[Taxacom] Underlying synapomorphies
mesibov at southcom.com.au
Fri Mar 6 16:27:59 CST 2009
Many thanks to Fred, Ken and an off-lister for clearly explaining the
context in which 'underlying synapomorphy' could be useful as an
Any thoughts on how this explanation could be tested? Take my first
example, where 2 out of 50 species in a genus share an apomorphy. Given
what we now know from evo-devo, there could be a single regulatory gene
controlling this apomorphy, and the apomorphy could be fairly complex,
too. This gene and the others needed for activating the apomorphy might
be present in every species in the genus. In this sense, the apomorphy
could be truly 'underlying'.
Ah, but which way does the apomorphy work? Which is the plesiomorphic
state for the genus? Is it 'expressed', or 'not expressed'? Do we have 2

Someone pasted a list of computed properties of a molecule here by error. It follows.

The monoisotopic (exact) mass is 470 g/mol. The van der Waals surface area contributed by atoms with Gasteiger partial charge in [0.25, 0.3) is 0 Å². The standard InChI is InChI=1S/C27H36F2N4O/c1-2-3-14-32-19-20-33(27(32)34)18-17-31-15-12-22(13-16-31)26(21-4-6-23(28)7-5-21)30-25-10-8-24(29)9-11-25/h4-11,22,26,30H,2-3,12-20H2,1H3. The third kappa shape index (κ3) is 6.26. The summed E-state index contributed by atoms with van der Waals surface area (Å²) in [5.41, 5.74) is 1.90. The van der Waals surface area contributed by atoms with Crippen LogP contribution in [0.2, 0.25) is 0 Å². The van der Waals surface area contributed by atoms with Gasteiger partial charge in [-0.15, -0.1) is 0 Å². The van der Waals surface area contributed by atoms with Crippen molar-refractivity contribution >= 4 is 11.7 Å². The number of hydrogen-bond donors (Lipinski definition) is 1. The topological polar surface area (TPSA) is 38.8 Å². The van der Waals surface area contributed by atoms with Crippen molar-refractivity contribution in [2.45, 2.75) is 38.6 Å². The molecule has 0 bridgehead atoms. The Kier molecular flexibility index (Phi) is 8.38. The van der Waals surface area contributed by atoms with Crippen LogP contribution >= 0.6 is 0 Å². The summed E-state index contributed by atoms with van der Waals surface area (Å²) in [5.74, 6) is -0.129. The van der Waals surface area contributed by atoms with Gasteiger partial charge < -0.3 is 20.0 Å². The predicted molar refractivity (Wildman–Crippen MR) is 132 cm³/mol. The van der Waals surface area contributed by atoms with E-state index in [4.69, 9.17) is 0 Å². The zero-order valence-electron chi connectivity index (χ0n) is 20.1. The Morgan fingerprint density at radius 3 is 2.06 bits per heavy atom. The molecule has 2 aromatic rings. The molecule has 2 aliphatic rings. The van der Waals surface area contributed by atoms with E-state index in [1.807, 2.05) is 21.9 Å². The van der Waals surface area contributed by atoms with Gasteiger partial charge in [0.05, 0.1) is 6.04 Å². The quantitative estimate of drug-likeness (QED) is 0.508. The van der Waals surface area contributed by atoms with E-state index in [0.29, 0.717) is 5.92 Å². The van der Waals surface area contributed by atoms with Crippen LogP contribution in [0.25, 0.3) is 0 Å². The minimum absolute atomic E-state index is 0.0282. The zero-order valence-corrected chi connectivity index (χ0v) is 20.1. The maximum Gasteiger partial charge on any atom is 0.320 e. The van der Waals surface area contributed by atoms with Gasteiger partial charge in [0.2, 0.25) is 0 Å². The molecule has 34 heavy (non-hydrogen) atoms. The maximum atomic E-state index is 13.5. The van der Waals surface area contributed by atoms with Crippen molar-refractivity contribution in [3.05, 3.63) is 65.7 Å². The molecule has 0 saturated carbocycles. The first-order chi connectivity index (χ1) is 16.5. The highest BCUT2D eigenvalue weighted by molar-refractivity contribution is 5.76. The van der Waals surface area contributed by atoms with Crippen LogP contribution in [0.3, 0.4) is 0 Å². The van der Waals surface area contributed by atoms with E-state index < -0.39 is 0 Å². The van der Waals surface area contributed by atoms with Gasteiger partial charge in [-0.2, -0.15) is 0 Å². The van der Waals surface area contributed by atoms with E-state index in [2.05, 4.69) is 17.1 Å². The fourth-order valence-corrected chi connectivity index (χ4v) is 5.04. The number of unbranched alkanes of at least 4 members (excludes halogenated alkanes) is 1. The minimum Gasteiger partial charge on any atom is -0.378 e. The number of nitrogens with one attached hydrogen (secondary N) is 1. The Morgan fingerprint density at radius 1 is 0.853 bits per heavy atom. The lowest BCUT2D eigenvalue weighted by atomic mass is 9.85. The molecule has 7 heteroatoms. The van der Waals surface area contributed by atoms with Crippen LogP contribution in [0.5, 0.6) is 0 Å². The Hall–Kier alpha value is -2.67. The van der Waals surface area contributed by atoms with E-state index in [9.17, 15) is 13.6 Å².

species going from 'not expressed' to 'expressed' in evolution, or 48
going from 'expressed' to 'not expressed'?
Notice that this question wouldn't arise if the apomorphy were truly an
evolutionary novelty, generated de novo, which is the mechanism
evolutionary biologists used to believe was almost universal. If it's
new and complex, it's either a new invention in a lineage represented by
the species sharing it, or it arose independently in different lineages.
These are parsimonious explanations.
As I see evo-devo, parsimony takes a back seat and we need to dig
deeper. Complex structures can appear suddenly from a 'de-inhibited'
control locus. or disappear just as quickly. The off-list post I
received gave the example of bees, where pollen-carrying and
nest-building characters vanished independently in several lineages that
So should 'underlying synapomorphy' be seen as something that muddies
the phylogenetic picture, like long branch attraction?
Dr Robert Mesibov
Honorary Research Associate
Queen Victoria Museum and Art Gallery
and School of Zoology, University of Tasmania
Home contact: PO Box 101, Penguin, Tasmania, Australia 7316
Ph (03) 64371195; 61 3 64371195
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